Monsanto caught ghostwriting its own “independent safety reviews” that were published in science journals

Leaked internal documents from Monsanto condemn the already-struggling giant to maintain some level of integrity. Plaintiffs suing the agricultural company are alleging that Monsanto self-wrote several “independent” scientific reviews that “proved” that RoundUp’s main ingredient, glyphosate, was not a carcinogen. This set of internal Monsanto e-mails (which can be seen online) show that the reviews that claimed to be “scientific” and “truthful” were anything but. If inhaling or ingesting glyphosate doesn’t give you cancer, then reading some of these documents might. It’s disturbing to say the least how a seemingly business-like correspondence details a conscious and deliberate effort to fool the public.

A few presses on the rewind button: Not so long ago, Monsanto was not always the bad guy. When they first released genetically-modified crops that could withstand their herbicide, RoundUp, without withering, our local farm industry rejoiced. A very rosy future was predicted, with projections of stronger, healthier yields that would not be vulnerable to pests or weeds. However, as more evidence was presented on the carcinogenic effect of their product, Monsanto took to more suspect behavior. Spokespeople from the company repeatedly denied claims that glyphosate induced cancer and — here’s the ticket — to prove that it was not all mouth-service, pointed to scores of independent, third-party reviews that concluded to no such effect. These studies were a rebuttal to a 2015 assessment by the International Agency for Research on Cancer (IARC) that suggested that glyphosate was a probable human carcinogen. This triggered a wave of lawsuits from individuals who claimed that theyy had contracted non-Hodgkin lymphoma from RoundUp exposure.

Of interest is Monsanto’s most recent review called “An Independent Review of the Carcinogenic Potential of Glyphosate.” Supposedly, Monsanto paid Intertek Group Plc to “supervise” the article. Lawyers from Monsanto, nevertheless, countered that the company’s involvement was limited to engaging the consultants of Intertek. Nothing more, nothing less.

To be fair, the leaked documents support this as well. Rather than blatantly lying, Monsanto executives attempted to play a linguistics game instead. For example, in a back-and-forth exchange between Monsanto’s executives and Intertek consultants, an appropriate leading sentence for the abstract was being determined. Monsanto executives were asked to choose between a safe, “expert panel review of the carcinogenic potential of the herbicide glyphosate” and the the more provocative, “an expert panel concludes there is no evidence that glyphosate is carcinogenic to humans.” Obviously, the Monsanto executives liked the second sentence better but decided against using it. In Monsanto executive Thomas Sorahan’s own words: “We can’t say ‘no evidence’ because that means there is not a single scrap of evidence, and I don’t see how we can go that far.”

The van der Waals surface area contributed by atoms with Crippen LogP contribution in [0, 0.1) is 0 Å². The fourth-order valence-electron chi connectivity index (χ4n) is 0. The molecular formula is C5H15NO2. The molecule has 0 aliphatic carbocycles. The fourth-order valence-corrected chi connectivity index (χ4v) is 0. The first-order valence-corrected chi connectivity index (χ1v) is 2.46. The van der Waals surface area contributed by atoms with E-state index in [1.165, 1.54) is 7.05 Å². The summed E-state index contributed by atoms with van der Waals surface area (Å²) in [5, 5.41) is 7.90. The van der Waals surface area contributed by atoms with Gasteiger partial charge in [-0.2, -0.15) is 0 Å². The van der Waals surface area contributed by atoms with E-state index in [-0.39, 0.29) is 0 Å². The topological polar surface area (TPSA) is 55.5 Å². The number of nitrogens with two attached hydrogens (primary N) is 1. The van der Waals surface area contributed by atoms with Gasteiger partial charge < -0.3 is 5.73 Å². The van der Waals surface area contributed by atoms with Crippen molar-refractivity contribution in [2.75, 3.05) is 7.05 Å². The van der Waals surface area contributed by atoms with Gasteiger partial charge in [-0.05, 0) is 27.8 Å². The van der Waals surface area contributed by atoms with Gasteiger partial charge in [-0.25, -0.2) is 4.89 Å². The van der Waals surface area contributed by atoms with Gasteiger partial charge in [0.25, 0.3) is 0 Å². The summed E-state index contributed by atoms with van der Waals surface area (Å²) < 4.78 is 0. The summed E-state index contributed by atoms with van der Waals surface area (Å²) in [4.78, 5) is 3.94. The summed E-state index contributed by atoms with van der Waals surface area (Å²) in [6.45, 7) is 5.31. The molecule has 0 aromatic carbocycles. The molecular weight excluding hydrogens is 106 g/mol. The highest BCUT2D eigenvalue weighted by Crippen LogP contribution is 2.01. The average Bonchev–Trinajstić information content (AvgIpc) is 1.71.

Nevertheless, plaintiffs say that a complete read of the documents show a more sinister approach. Allegedly, Monsanto’s Chief of Regulatory Science, William Heydens was heavily involved in reviewing drafts submitted by outside experts. Anything that voiced a slightly different opinion from the company’s desired message was vetoed. Lawyers of the plaintiffs say that these reviews became a classic case of cherry-picking.

Monsanto defends itself by saying that they only performed “cosmetic editing” and did not substantially change anything. Scott Partridge, the company’s Vice President for Global Strategy has stated that while the “choice was words…was not ideal…it didn’t change the science.”

The Editor-in-Chief of the journal in which this review was published, Critical Reviews of Toxicology, has said that he is conducting an internal investigation on the matter.

The Monsanto documents were gathered as part of a pretrial discovery and posted online. Lawyers of the plaintiffs say that Monsanto missed the 30-day window in which they could object to the evidence’s release. Legal representatives of Monsanto fire back that they had been blindsided by these disclosures and has since asked U.S. District Judge Vince Chhabria in San Francisco to have these documents pulled from the web and to reprimand the lawyers for breaching confidentiality orders.

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